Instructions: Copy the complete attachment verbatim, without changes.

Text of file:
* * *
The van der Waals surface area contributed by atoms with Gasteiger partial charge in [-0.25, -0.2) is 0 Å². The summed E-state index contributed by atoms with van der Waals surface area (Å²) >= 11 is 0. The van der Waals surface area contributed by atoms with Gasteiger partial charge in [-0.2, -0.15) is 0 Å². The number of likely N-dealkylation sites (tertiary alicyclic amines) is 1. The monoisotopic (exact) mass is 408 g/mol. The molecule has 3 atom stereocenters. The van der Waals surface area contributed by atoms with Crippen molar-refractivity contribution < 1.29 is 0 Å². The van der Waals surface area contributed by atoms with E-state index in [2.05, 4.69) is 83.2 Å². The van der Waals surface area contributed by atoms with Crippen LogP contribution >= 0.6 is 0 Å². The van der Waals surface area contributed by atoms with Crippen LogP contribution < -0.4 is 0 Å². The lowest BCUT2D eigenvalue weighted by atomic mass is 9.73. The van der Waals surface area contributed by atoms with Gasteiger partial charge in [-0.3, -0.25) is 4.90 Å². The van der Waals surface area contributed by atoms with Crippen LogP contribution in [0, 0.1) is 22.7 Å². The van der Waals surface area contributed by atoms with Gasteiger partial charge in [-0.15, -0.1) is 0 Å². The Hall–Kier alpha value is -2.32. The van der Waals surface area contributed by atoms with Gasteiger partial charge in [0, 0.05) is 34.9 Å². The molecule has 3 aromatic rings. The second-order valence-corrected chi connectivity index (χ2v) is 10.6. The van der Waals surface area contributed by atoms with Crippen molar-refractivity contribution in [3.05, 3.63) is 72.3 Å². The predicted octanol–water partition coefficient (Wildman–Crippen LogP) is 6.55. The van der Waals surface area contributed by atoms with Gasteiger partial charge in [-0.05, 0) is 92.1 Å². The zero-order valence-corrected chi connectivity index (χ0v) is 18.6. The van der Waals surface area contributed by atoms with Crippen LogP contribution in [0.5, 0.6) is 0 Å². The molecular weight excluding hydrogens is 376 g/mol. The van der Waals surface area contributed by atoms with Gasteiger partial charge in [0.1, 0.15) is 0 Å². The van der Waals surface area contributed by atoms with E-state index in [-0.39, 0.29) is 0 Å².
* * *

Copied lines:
The van der Waals surface area contributed by atoms with Gasteiger partial charge in [-0.25, -0.2) is 0 Å². The summed E-state index contributed by atoms with van der Waals surface area (Å²) >= 11 is 0. The van der Waals surface area contributed by atoms with Gasteiger partial charge in [-0.2, -0.15) is 0 Å². The number of likely N-dealkylation sites (tertiary alicyclic amines) is 1. The monoisotopic (exact) mass is 408 g/mol. The molecule has 3 atom stereocenters. The van der Waals surface area contributed by atoms with Crippen molar-refractivity contribution < 1.29 is 0 Å². The van der Waals surface area contributed by atoms with E-state index in [2.05, 4.69) is 83.2 Å². The van der Waals surface area contributed by atoms with Crippen LogP contribution >= 0.6 is 0 Å². The van der Waals surface area contributed by atoms with Crippen LogP contribution < -0.4 is 0 Å². The lowest BCUT2D eigenvalue weighted by atomic mass is 9.73. The van der Waals surface area contributed by atoms with Gasteiger partial charge in [-0.3, -0.25) is 4.90 Å². The van der Waals surface area contributed by atoms with Crippen LogP contribution in [0, 0.1) is 22.7 Å². The van der Waals surface area contributed by atoms with Gasteiger partial charge in [-0.15, -0.1) is 0 Å². The Hall–Kier alpha value is -2.32. The van der Waals surface area contributed by atoms with Gasteiger partial charge in [0, 0.05) is 34.9 Å². The molecule has 3 aromatic rings. The second-order valence-corrected chi connectivity index (χ2v) is 10.6. The van der Waals surface area contributed by atoms with Crippen molar-refractivity contribution in [3.05, 3.63) is 72.3 Å². The predicted octanol–water partition coefficient (Wildman–Crippen LogP) is 6.55. The van der Waals surface area contributed by atoms with Gasteiger partial charge in [-0.05, 0) is 92.1 Å². The zero-order valence-corrected chi connectivity index (χ0v) is 18.6. The van der Waals surface area contributed by atoms with Crippen LogP contribution in [0.5, 0.6) is 0 Å². The molecular weight excluding hydrogens is 376 g/mol. The van der Waals surface area contributed by atoms with Gasteiger partial charge in [0.1, 0.15) is 0 Å². The van der Waals surface area contributed by atoms with E-state index in [-0.39, 0.29) is 0 Å².